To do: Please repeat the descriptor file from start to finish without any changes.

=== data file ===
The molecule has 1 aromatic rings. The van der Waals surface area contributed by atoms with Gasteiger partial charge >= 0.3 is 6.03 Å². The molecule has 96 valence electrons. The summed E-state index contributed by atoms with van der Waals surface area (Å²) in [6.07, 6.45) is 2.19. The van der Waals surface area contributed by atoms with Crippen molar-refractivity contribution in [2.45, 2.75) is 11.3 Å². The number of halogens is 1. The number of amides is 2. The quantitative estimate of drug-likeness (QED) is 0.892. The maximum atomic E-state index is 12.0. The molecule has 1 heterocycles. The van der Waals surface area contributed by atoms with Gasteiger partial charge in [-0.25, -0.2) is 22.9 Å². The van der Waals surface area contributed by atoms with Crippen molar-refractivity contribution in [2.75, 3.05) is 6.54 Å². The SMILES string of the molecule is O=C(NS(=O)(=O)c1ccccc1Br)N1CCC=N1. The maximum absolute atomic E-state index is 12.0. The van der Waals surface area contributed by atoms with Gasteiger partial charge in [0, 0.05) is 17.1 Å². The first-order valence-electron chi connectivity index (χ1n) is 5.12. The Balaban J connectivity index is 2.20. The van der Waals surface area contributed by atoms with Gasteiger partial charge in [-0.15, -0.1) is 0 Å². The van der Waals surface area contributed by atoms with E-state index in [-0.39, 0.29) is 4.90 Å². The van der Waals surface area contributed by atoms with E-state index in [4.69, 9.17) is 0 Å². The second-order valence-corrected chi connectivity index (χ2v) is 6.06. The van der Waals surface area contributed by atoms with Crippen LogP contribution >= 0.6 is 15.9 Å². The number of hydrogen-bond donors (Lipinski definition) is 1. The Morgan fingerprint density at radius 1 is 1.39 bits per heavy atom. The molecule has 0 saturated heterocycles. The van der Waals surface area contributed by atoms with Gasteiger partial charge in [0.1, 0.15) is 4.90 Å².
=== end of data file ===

The molecule has 1 aromatic rings. The van der Waals surface area contributed by atoms with Gasteiger partial charge >= 0.3 is 6.03 Å². The molecule has 96 valence electrons. The summed E-state index contributed by atoms with van der Waals surface area (Å²) in [6.07, 6.45) is 2.19. The van der Waals surface area contributed by atoms with Crippen molar-refractivity contribution in [2.45, 2.75) is 11.3 Å². The number of halogens is 1. The number of amides is 2. The quantitative estimate of drug-likeness (QED) is 0.892. The maximum atomic E-state index is 12.0. The molecule has 1 heterocycles. The van der Waals surface area contributed by atoms with Gasteiger partial charge in [-0.25, -0.2) is 22.9 Å². The van der Waals surface area contributed by atoms with Crippen molar-refractivity contribution in [2.75, 3.05) is 6.54 Å². The SMILES string of the molecule is O=C(NS(=O)(=O)c1ccccc1Br)N1CCC=N1. The maximum absolute atomic E-state index is 12.0. The van der Waals surface area contributed by atoms with Gasteiger partial charge in [0, 0.05) is 17.1 Å². The first-order valence-electron chi connectivity index (χ1n) is 5.12. The Balaban J connectivity index is 2.20. The van der Waals surface area contributed by atoms with Gasteiger partial charge in [-0.15, -0.1) is 0 Å². The van der Waals surface area contributed by atoms with E-state index in [-0.39, 0.29) is 4.90 Å². The van der Waals surface area contributed by atoms with E-state index in [4.69, 9.17) is 0 Å². The second-order valence-corrected chi connectivity index (χ2v) is 6.06. The van der Waals surface area contributed by atoms with Crippen LogP contribution >= 0.6 is 15.9 Å². The number of hydrogen-bond donors (Lipinski definition) is 1. The Morgan fingerprint density at radius 1 is 1.39 bits per heavy atom. The molecule has 0 saturated heterocycles. The van der Waals surface area contributed by atoms with Gasteiger partial charge in [0.1, 0.15) is 4.90 Å².